How should we celebrate Christmas?

birth-of-jesus

Christmas Day often turns out to be a day of pressure and panic for many people.  For others, it often turns out to be a day of disappointment, failing to live up to their high expectations.

I believe David Grayson expresses it accurately: “I sometimes think we expect too much of Christmas Day.  We try to crowd into it the long arrears of kindliness and humanity of the whole year.  As for me, I like to take my Christmas a little at a time, all through the year.”

Truly, Christmas is not about a particular date.  (In fact, it is almost certain that Jesus was not born on December 25.)  It is not the date that is important; it is the miracle of God entering our world as one of us that is important!

Therefore, our Christmas celebration should not begin and end with hanging Christmas stockings and unwrapping Christmas presents.  Nor should our Christmas celebrations consist merely of hanging decorations and sending cards to old friends and singing carols and putting spare coins in the Salvation Army kettle.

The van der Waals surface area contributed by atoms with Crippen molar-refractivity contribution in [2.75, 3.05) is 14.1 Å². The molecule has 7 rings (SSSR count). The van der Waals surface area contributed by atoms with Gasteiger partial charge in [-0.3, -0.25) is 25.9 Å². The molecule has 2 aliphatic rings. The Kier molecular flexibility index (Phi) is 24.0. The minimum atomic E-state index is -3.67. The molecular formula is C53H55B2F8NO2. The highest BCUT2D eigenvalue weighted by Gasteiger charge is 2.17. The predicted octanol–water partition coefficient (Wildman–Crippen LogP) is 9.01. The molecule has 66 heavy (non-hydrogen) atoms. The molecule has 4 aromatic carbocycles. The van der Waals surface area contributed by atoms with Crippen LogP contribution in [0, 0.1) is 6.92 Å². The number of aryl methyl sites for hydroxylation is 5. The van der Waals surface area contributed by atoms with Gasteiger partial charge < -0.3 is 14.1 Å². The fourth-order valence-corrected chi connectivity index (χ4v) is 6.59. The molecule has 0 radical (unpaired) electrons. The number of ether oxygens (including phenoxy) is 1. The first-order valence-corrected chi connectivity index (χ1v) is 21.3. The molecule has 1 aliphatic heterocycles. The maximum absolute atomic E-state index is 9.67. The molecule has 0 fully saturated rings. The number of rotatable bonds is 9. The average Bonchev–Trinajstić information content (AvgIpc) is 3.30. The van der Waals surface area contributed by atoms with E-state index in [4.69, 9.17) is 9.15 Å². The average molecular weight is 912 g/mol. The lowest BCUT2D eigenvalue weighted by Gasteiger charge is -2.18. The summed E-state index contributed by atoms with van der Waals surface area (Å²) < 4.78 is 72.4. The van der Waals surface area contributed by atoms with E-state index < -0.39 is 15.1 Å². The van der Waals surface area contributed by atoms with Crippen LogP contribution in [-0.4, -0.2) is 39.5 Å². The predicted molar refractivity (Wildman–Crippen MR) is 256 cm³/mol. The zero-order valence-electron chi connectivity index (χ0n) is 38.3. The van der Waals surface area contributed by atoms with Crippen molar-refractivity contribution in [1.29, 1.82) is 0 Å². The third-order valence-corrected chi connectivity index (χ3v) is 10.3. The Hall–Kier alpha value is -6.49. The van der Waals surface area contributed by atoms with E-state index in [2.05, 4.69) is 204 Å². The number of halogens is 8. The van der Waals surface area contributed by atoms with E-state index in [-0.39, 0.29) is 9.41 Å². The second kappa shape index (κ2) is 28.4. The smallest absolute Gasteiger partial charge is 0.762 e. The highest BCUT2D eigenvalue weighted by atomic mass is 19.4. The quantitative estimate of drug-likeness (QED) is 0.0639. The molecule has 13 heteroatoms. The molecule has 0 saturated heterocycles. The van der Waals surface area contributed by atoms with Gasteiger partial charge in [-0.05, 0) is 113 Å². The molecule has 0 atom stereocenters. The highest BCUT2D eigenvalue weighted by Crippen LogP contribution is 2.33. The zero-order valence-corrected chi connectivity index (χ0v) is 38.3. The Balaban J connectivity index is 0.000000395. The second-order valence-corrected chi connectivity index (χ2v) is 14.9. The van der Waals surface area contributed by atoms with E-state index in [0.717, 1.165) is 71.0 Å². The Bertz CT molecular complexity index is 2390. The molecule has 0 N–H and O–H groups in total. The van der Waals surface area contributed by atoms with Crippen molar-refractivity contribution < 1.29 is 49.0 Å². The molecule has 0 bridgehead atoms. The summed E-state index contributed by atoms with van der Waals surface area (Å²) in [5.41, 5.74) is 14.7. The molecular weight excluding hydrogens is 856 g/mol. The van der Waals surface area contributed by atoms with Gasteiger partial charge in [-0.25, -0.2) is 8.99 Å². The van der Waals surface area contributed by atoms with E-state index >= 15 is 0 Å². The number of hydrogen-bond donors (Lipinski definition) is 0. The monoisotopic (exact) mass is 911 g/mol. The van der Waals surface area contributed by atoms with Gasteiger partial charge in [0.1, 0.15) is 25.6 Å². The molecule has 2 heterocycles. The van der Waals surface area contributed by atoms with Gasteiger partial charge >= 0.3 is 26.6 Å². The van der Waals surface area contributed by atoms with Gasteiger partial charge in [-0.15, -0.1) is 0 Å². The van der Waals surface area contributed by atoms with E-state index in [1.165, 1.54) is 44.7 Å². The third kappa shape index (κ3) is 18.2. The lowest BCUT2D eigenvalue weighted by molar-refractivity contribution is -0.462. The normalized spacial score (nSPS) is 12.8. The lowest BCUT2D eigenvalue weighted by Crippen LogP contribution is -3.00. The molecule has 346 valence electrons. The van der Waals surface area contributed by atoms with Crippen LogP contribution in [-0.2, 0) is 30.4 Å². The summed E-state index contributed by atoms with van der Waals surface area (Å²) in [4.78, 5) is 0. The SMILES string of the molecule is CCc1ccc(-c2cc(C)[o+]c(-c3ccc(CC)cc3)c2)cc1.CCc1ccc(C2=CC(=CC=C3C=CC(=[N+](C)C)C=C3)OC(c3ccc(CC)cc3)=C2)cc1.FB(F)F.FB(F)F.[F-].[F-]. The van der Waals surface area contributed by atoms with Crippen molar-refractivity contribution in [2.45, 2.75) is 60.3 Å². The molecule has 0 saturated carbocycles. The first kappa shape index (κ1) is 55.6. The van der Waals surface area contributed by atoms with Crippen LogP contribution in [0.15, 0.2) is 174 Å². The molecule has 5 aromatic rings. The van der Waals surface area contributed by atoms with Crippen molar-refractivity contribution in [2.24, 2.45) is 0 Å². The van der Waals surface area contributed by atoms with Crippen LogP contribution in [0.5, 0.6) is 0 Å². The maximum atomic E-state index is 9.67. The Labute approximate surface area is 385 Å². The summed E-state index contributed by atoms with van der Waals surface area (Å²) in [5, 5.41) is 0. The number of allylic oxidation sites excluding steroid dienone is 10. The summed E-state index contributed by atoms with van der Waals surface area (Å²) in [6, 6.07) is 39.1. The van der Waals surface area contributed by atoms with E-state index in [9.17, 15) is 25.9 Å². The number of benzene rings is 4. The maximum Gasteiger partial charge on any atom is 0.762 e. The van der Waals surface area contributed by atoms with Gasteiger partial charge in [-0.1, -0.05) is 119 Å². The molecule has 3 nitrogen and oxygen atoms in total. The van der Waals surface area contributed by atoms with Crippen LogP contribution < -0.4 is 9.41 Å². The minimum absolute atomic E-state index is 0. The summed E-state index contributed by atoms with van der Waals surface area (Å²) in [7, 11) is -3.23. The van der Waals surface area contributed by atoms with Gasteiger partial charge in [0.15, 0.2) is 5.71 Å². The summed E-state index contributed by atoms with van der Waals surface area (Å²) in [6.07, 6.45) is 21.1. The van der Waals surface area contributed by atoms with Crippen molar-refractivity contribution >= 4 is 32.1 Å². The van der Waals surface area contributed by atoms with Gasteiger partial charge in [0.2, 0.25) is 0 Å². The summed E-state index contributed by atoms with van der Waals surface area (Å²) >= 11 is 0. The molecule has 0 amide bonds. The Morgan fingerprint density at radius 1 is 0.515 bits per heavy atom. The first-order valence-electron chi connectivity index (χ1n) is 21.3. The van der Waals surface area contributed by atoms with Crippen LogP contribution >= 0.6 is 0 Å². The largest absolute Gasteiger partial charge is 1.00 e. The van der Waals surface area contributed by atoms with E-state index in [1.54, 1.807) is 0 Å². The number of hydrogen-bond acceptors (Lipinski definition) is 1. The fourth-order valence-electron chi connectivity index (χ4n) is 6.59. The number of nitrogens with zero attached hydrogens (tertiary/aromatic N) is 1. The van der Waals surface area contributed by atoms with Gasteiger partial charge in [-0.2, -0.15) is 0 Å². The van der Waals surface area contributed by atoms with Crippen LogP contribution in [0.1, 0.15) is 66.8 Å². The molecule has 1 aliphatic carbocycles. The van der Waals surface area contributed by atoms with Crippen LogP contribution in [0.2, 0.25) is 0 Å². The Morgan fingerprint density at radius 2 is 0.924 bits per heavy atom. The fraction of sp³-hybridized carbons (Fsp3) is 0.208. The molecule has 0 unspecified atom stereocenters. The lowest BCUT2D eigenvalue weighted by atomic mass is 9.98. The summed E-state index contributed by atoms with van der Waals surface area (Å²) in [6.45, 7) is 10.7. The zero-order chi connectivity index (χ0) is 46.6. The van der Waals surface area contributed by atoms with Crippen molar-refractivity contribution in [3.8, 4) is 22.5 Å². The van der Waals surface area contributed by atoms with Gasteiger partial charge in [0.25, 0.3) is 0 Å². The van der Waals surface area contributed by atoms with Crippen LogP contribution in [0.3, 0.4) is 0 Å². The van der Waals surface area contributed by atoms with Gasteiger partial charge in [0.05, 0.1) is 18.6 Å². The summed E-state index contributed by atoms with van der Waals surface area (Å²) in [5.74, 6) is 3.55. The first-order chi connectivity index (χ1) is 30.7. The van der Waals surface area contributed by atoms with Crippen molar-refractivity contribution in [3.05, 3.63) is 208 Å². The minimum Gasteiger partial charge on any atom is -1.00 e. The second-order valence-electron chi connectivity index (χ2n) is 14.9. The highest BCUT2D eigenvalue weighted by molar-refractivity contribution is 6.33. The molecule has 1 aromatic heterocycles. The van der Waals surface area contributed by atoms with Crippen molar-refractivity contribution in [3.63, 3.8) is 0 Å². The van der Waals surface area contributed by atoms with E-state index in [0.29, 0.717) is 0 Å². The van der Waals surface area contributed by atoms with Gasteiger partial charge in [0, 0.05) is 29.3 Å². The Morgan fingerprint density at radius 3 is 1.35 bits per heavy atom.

If we really want to honor the birth of the One who is true love in human flesh, we should do so by making it a habit throughout our lives to return to Him the love we have received from Him and by extending to everyone we interact with the love He brings to our lives.

I love how Howard Thurman put it:

 

When the song of the angels is silent

When the star in the sky is gone

When the kings and princes are home

When the shepherds are again tending their sheep

When the manger is darkened and still

The work of Christmas begins…

To find the lost

To heal the broken

To feed the hungry

To rebuild the nations

To bring peace among people

To befriend the lonely

To release the prisoner

To make music in the heart.

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